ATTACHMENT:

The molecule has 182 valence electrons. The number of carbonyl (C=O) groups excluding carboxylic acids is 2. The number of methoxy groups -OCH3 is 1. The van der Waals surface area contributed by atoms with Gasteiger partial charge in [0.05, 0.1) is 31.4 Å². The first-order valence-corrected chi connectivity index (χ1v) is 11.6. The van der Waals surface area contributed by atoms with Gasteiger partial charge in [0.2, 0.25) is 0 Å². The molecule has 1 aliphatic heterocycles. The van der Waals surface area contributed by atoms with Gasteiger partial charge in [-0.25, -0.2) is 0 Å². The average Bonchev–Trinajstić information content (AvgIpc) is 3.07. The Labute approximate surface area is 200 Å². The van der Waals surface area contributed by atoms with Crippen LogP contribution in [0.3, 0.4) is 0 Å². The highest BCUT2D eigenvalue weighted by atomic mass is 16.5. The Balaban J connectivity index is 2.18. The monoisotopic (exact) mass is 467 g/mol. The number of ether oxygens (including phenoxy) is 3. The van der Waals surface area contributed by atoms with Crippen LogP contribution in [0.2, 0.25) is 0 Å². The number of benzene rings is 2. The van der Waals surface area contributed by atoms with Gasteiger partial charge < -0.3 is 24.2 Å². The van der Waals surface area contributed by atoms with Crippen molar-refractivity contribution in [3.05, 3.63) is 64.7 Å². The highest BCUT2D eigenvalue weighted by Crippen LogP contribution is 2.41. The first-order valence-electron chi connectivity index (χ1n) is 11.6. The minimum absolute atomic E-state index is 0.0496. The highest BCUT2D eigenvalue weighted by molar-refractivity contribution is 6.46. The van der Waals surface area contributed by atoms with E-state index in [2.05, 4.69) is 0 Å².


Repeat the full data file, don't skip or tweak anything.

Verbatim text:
The molecule has 182 valence electrons. The number of carbonyl (C=O) groups excluding carboxylic acids is 2. The number of methoxy groups -OCH3 is 1. The van der Waals surface area contributed by atoms with Gasteiger partial charge in [0.05, 0.1) is 31.4 Å². The first-order valence-corrected chi connectivity index (χ1v) is 11.6. The van der Waals surface area contributed by atoms with Gasteiger partial charge in [0.2, 0.25) is 0 Å². The molecule has 1 aliphatic heterocycles. The van der Waals surface area contributed by atoms with Gasteiger partial charge in [-0.25, -0.2) is 0 Å². The average Bonchev–Trinajstić information content (AvgIpc) is 3.07. The Labute approximate surface area is 200 Å². The van der Waals surface area contributed by atoms with Crippen LogP contribution in [0.3, 0.4) is 0 Å². The highest BCUT2D eigenvalue weighted by atomic mass is 16.5. The Balaban J connectivity index is 2.18. The monoisotopic (exact) mass is 467 g/mol. The number of ether oxygens (including phenoxy) is 3. The van der Waals surface area contributed by atoms with Crippen LogP contribution in [0.2, 0.25) is 0 Å². The number of benzene rings is 2. The van der Waals surface area contributed by atoms with Gasteiger partial charge < -0.3 is 24.2 Å². The van der Waals surface area contributed by atoms with Crippen molar-refractivity contribution in [3.05, 3.63) is 64.7 Å². The highest BCUT2D eigenvalue weighted by Crippen LogP contribution is 2.41. The first-order valence-electron chi connectivity index (χ1n) is 11.6. The minimum absolute atomic E-state index is 0.0496. The highest BCUT2D eigenvalue weighted by molar-refractivity contribution is 6.46. The van der Waals surface area contributed by atoms with E-state index in [2.05, 4.69) is 0 Å².